Here is a VOX article about my joint work with James Smith and Mark McGovern on long-run determinants of health in Ireland. Working on this and similar papers over the last few years, it has been a constant focus as to how the decisions made in one era affect the outcomes in later ones, particularly when they impact on children. Similarly, working on these topics gives a dramatic sense of how select a sample the current Irish population are, namely the ones that both survived and stayed in or returned to Ireland and a related research agenda looks at migration from Ireland, the first paper (linked here) looking at migration to England in the 20th century, with health selection being very different across the decades.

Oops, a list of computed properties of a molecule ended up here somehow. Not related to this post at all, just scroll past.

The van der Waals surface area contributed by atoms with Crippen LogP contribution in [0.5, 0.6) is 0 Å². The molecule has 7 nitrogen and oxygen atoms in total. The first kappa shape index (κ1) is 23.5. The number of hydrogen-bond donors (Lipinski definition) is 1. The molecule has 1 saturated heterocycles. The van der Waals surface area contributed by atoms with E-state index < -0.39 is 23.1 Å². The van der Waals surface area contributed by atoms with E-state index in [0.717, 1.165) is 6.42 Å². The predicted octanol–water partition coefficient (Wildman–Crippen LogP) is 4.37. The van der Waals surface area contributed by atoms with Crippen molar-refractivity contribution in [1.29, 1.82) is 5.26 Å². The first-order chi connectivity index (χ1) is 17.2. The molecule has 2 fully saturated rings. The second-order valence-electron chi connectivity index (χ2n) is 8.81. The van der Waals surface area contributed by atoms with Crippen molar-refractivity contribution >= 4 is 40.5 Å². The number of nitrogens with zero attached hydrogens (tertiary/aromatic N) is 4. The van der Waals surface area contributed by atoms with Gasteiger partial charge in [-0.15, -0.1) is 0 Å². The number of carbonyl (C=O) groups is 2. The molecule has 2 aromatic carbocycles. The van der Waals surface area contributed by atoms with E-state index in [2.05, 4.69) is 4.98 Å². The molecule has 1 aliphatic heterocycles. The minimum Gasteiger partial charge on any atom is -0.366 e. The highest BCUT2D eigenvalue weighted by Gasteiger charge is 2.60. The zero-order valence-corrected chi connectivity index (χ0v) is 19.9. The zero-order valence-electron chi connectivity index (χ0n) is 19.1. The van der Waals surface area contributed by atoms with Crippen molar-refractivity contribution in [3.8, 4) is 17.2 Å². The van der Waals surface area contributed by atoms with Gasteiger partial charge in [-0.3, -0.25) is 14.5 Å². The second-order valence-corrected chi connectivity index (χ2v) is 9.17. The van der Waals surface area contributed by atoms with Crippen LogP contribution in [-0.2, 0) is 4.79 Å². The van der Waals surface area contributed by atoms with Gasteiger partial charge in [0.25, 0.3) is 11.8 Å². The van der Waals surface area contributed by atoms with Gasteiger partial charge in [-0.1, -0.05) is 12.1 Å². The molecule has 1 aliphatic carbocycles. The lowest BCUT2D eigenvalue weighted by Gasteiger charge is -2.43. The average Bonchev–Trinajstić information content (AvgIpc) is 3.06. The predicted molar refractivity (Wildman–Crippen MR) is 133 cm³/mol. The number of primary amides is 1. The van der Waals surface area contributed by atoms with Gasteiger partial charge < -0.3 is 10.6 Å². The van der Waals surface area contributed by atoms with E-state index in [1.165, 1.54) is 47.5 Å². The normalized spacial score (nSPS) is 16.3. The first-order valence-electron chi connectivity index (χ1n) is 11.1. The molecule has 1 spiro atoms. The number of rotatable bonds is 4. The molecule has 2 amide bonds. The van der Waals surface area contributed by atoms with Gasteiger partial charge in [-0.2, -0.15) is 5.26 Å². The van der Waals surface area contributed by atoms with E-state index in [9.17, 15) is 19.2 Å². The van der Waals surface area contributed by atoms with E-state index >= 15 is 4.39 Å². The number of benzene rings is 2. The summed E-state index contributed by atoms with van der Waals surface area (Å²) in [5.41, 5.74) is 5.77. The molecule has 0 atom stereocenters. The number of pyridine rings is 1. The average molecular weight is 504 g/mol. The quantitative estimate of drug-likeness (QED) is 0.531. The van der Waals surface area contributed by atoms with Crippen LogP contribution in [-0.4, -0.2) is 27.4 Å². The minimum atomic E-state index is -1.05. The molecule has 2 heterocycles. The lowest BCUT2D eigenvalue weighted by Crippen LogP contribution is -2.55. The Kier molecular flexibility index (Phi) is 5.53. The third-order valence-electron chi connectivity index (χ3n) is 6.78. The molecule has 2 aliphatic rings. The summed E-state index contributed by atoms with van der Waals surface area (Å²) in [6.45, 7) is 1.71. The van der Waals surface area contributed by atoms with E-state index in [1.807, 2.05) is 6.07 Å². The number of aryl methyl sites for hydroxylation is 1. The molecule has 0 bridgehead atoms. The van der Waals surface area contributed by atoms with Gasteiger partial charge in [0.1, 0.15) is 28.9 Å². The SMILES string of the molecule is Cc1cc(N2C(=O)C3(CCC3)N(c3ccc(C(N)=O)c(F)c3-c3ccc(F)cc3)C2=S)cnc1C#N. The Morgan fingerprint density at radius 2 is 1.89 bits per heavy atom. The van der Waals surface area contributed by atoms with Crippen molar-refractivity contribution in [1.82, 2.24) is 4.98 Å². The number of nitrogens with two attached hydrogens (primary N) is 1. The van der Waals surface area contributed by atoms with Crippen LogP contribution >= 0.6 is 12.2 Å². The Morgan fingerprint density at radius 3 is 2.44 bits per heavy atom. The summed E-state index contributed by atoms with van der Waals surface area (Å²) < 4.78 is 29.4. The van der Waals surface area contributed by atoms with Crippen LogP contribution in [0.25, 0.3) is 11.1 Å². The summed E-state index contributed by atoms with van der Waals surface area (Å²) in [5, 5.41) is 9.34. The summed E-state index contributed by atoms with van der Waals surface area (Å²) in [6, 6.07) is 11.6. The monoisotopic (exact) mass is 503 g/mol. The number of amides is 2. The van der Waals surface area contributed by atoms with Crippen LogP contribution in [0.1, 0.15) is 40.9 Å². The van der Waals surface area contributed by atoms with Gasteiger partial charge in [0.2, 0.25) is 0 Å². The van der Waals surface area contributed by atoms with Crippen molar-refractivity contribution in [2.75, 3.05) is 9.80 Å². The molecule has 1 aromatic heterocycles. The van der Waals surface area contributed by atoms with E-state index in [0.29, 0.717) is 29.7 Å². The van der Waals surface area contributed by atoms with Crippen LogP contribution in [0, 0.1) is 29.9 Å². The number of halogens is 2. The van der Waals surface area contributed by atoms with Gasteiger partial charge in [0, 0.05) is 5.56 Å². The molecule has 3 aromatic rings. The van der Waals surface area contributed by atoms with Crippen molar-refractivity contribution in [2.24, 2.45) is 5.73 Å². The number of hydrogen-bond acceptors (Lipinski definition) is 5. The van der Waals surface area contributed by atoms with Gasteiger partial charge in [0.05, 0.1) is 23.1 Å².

At Ireland's current stage of economic development, the obvious targets such as preventable infant mortality due to basic sanitation are no longer a policy focus. The work of my co-author on childhood mental health effects on later adult outcomes (see his IDEAS page here and UCD Ulysses lecture here) is one important direction in thinking about long-run effects of current policies. In general, the interaction between economic performance, policy and mental health is a key area (I give a brief summary on the post below).